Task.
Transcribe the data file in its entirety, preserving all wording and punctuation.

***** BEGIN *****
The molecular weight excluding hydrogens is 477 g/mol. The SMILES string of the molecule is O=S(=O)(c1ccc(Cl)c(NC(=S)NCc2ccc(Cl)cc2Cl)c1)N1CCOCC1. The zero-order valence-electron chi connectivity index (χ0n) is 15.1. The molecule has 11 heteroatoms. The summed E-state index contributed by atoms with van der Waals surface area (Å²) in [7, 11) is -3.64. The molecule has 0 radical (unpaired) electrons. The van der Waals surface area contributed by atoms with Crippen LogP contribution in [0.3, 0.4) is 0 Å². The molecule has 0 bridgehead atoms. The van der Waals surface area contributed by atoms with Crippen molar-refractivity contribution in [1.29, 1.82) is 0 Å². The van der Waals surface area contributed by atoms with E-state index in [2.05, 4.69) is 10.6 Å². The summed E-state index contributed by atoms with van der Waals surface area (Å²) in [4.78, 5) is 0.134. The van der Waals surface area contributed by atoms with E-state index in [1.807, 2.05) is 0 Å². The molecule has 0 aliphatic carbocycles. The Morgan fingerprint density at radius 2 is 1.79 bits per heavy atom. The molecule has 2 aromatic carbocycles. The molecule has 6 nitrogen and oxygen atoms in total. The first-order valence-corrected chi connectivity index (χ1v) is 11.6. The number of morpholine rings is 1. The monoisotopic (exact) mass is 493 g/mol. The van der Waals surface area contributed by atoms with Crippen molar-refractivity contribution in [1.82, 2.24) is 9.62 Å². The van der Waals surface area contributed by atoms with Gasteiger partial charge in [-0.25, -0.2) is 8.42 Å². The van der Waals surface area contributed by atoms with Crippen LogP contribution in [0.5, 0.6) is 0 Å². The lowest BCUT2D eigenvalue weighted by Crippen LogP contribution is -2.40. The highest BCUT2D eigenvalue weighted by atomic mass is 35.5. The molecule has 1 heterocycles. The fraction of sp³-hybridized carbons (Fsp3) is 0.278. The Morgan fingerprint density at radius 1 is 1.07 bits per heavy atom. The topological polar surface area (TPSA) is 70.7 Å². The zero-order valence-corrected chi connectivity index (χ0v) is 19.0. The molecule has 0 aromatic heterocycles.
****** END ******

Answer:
The molecular weight excluding hydrogens is 477 g/mol. The SMILES string of the molecule is O=S(=O)(c1ccc(Cl)c(NC(=S)NCc2ccc(Cl)cc2Cl)c1)N1CCOCC1. The zero-order valence-electron chi connectivity index (χ0n) is 15.1. The molecule has 11 heteroatoms. The summed E-state index contributed by atoms with van der Waals surface area (Å²) in [7, 11) is -3.64. The molecule has 0 radical (unpaired) electrons. The van der Waals surface area contributed by atoms with Crippen LogP contribution in [0.3, 0.4) is 0 Å². The molecule has 0 bridgehead atoms. The van der Waals surface area contributed by atoms with Crippen molar-refractivity contribution in [1.29, 1.82) is 0 Å². The van der Waals surface area contributed by atoms with E-state index in [2.05, 4.69) is 10.6 Å². The summed E-state index contributed by atoms with van der Waals surface area (Å²) in [4.78, 5) is 0.134. The van der Waals surface area contributed by atoms with E-state index in [1.807, 2.05) is 0 Å². The molecule has 0 aliphatic carbocycles. The Morgan fingerprint density at radius 2 is 1.79 bits per heavy atom. The molecule has 2 aromatic carbocycles. The molecule has 6 nitrogen and oxygen atoms in total. The first-order valence-corrected chi connectivity index (χ1v) is 11.6. The number of morpholine rings is 1. The monoisotopic (exact) mass is 493 g/mol. The van der Waals surface area contributed by atoms with Crippen molar-refractivity contribution in [1.82, 2.24) is 9.62 Å². The van der Waals surface area contributed by atoms with Gasteiger partial charge in [-0.25, -0.2) is 8.42 Å². The van der Waals surface area contributed by atoms with Crippen LogP contribution in [0.5, 0.6) is 0 Å². The lowest BCUT2D eigenvalue weighted by Crippen LogP contribution is -2.40. The highest BCUT2D eigenvalue weighted by atomic mass is 35.5. The molecule has 1 heterocycles. The fraction of sp³-hybridized carbons (Fsp3) is 0.278. The Morgan fingerprint density at radius 1 is 1.07 bits per heavy atom. The topological polar surface area (TPSA) is 70.7 Å². The zero-order valence-corrected chi connectivity index (χ0v) is 19.0. The molecule has 0 aromatic heterocycles.